SEBERG

"Plagued by Problems"

Quality:
Content: -4 Gross immorality, and/or worldview problems.
NoneLightModerateHeavy
Language
Violence
Sex
Nudity

What You Need To Know:

SEBERG follows the story of Jean Seberg, an American actress who worked from the late 1950s to her untimely death in 1979. It focuses on the years when she was a target of the FBI’s intel program against violent radicals. The FBI begins a surveillance program on Seberg in 1968 when she lends support to the Black Power movement and the Black Panthers. The surveillance is triggered by her adulterous affair with Hakim Jamal, a Black Power activist who’s a relative of Malcolm X, the assassinated Black Muslim cult leader. The FBI slanders Seberg to break off the affair with Jamal, then harasses her when she becomes pregnant in Mexico. The stress causes her to lose the baby and become suicidal.

Kristen Stewart does a tremendous job playing the title role in SEBERG. However, the movie is sometimes confusing and leaves out a lot of facts, like the identity of her second baby’s father, a Mexican student radical. SEBERG is also marred by a strong Romantic, politically correct worldview plagued by strong foul language, lewd behavior, adultery, nudity, some violence, and other immorality.

Content:

(RoRo, PCPC, RH, FR, B, LL, VV, SS, NN, A, DD, MM):

Dominant Worldview and Other Worldview Content/Elements:
Strong Romantic, politically correct worldview about the excesses of the FBI’s counter-intel surveillance of radical leftist groups in the 1960s and 70s, specifically its surveillance against Actress Jean Seberg, who was driven paranoid and suicidal by the FBI’s harassment, with some revisionist history that seems to whitewash Seberg’s behavior and personality and some false religion where radical black activists worship and refer to Allah in one or two scenes and a man Seberg has an affair with is a member of the Black Muslim cult, and some moral elements where Seberg shows love and affection to her son and is naturally distraught when her baby daughter dies after being two days old, and movie does expose that the FBI’s surveillance programs in 60s and 70s

Foul Language:
20 obscenities (mostly “f” words), two profanities, and a few racial slurs using the “n” word

Violence:
Light and strong violence includes use of one’s hand as a gun, real gun shown, gun was shot at a home three times, opening scene depicts Joan of Arc being burned at the stake, children hit a piñata at a birthday party, man throws and breaks plate at daughter, man breaks a lamp, man slams a door in anger, man kicks a dog and ends up killing it, man chokes another man in a fight, fight scene is depicted when Jean is filming a movie, attempted suicide by taking a whole bottle of pills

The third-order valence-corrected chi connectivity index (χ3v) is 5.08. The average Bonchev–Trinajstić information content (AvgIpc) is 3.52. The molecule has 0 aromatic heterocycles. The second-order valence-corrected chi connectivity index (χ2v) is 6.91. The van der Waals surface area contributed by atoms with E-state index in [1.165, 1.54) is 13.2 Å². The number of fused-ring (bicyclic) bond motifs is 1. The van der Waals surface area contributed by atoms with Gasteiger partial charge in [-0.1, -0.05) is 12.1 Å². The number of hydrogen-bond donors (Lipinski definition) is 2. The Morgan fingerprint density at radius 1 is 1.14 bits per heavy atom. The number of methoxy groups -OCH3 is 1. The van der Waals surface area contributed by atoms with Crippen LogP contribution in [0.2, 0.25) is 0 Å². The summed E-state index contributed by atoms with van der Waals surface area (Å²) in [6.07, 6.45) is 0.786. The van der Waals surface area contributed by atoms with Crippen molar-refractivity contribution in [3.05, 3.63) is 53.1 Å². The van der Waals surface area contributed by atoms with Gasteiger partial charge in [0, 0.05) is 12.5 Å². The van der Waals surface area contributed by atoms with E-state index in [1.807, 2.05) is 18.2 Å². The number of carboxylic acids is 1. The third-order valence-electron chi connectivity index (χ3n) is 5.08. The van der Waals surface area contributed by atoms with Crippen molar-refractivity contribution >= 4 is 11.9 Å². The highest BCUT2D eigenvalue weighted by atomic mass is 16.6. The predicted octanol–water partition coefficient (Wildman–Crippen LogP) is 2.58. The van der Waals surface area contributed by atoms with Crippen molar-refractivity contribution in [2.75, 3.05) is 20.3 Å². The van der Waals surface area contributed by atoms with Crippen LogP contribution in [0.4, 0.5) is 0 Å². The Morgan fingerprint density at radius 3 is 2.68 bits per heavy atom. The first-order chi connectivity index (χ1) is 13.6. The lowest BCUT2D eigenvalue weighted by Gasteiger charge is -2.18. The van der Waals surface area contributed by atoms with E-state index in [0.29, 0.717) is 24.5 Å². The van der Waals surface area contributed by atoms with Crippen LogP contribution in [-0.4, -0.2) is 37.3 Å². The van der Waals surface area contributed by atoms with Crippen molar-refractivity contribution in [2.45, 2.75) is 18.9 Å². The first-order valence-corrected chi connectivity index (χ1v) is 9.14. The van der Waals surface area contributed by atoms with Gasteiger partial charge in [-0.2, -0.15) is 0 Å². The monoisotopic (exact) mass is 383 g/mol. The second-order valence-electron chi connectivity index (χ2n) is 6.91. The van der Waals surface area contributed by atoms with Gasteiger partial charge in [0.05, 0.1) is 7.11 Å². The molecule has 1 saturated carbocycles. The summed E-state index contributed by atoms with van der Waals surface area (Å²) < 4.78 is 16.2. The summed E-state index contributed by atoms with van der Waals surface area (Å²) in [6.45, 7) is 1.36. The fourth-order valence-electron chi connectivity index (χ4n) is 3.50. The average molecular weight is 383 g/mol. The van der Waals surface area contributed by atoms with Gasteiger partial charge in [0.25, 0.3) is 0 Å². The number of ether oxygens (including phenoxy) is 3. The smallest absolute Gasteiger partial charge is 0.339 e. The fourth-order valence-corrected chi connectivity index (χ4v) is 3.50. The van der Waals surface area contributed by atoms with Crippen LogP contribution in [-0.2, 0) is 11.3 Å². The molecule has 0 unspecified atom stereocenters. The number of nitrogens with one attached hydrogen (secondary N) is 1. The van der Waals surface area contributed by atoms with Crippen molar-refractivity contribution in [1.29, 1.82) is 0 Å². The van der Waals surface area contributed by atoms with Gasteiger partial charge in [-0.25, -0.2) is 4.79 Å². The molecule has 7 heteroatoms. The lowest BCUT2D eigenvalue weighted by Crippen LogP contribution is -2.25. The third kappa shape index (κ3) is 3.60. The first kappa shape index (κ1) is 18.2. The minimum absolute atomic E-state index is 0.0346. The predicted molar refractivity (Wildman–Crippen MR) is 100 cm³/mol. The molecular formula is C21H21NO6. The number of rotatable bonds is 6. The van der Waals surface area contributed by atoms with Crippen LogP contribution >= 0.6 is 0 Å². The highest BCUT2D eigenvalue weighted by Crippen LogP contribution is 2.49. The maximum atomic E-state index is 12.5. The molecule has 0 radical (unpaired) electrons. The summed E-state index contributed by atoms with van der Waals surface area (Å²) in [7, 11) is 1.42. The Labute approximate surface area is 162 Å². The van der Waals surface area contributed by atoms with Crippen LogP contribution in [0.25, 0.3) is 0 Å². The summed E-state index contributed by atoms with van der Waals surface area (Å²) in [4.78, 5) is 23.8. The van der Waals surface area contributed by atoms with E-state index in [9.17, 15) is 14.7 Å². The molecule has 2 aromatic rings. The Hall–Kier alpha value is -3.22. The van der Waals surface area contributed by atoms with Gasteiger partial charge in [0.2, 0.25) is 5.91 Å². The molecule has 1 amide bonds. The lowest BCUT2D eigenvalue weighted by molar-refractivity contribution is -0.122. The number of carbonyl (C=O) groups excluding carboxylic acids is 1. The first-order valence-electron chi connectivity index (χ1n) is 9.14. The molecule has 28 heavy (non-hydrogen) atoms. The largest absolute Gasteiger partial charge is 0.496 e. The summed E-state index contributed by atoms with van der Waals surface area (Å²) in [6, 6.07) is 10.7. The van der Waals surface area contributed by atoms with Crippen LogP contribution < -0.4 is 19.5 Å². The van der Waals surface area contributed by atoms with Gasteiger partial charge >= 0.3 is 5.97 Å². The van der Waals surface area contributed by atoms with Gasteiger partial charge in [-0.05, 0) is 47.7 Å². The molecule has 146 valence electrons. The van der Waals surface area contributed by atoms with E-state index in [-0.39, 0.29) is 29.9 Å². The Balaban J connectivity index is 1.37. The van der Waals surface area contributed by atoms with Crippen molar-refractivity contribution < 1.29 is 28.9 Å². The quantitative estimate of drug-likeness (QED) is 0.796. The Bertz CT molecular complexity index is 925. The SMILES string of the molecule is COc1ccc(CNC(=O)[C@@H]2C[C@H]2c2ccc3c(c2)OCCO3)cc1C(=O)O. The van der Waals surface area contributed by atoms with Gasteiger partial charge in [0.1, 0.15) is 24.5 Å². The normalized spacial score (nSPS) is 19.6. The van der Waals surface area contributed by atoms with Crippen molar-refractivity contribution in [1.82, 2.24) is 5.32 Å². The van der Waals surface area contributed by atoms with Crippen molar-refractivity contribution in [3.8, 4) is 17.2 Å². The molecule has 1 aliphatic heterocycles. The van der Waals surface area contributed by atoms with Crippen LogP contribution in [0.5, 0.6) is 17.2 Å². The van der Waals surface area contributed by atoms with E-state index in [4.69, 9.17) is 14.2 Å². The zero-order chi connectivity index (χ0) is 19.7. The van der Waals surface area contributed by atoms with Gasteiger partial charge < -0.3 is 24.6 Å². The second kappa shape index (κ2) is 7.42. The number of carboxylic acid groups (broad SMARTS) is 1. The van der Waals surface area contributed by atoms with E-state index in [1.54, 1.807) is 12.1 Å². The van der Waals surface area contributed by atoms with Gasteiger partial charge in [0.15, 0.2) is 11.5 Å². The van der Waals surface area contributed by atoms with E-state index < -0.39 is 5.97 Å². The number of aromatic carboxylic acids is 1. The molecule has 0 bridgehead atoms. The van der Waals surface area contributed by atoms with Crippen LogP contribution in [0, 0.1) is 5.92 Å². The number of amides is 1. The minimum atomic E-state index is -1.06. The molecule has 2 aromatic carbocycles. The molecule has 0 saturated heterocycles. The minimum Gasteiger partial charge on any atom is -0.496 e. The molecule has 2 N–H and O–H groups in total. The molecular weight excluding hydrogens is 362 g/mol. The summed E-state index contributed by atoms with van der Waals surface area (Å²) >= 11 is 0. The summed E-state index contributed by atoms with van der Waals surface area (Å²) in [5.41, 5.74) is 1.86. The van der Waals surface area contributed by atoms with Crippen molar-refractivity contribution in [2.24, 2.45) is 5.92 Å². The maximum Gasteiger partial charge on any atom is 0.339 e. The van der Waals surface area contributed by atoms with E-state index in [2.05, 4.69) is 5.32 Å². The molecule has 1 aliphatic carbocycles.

Sex:
A graphic sexual cartoon used to slander two people is depicted, married couple makes out and leads to implied sex, sex depicted under the covers, wife cheats on her husband and makes out with a male character, other references to adultery, married couple kisses, and husband kisses his wife’s hand

Nudity:
Two instances of upper female nudity with a woman’s bare chest showing, one instance where a woman’s bear back was showing, woman shown in bra and underwear twice, and upper male nudity, one of which was a man taking a shower

Alcohol Use:
Alcohol use

Smoking and/or Drug Use and Abuse:
Smoking, one instance of smoking marijuana, and two instances of prescription pill popping by woman who becomes suicidal; and,

Miscellaneous Immorality:
Man and woman shown cheating on their respective spouses, woman offers to pay man for sex, FBI breaks into woman’s house and bugs it, FBI constantly watches woman, a dysfunctional family is portrayed, FBI breaks into a hotel room to search it, and husband yells at wife out of anger, but later apologizes and explains.

More Detail:

SEBERG follows the story of Jean Seberg, an American actress who worked from the late 1950s to the late 1970s and focuses on the years when she was a target of the FBI’s intel program against leftist radicals because of Seberg’s support for the violent Black Power movement and the ultra-violent Black Panthers. SEBERG is sometimes confusing and has a Romantic, politically correct worldview plagued by strong foul language, lewd behavior, nudity, miscellaneous immorality, and some apparent revisionist history.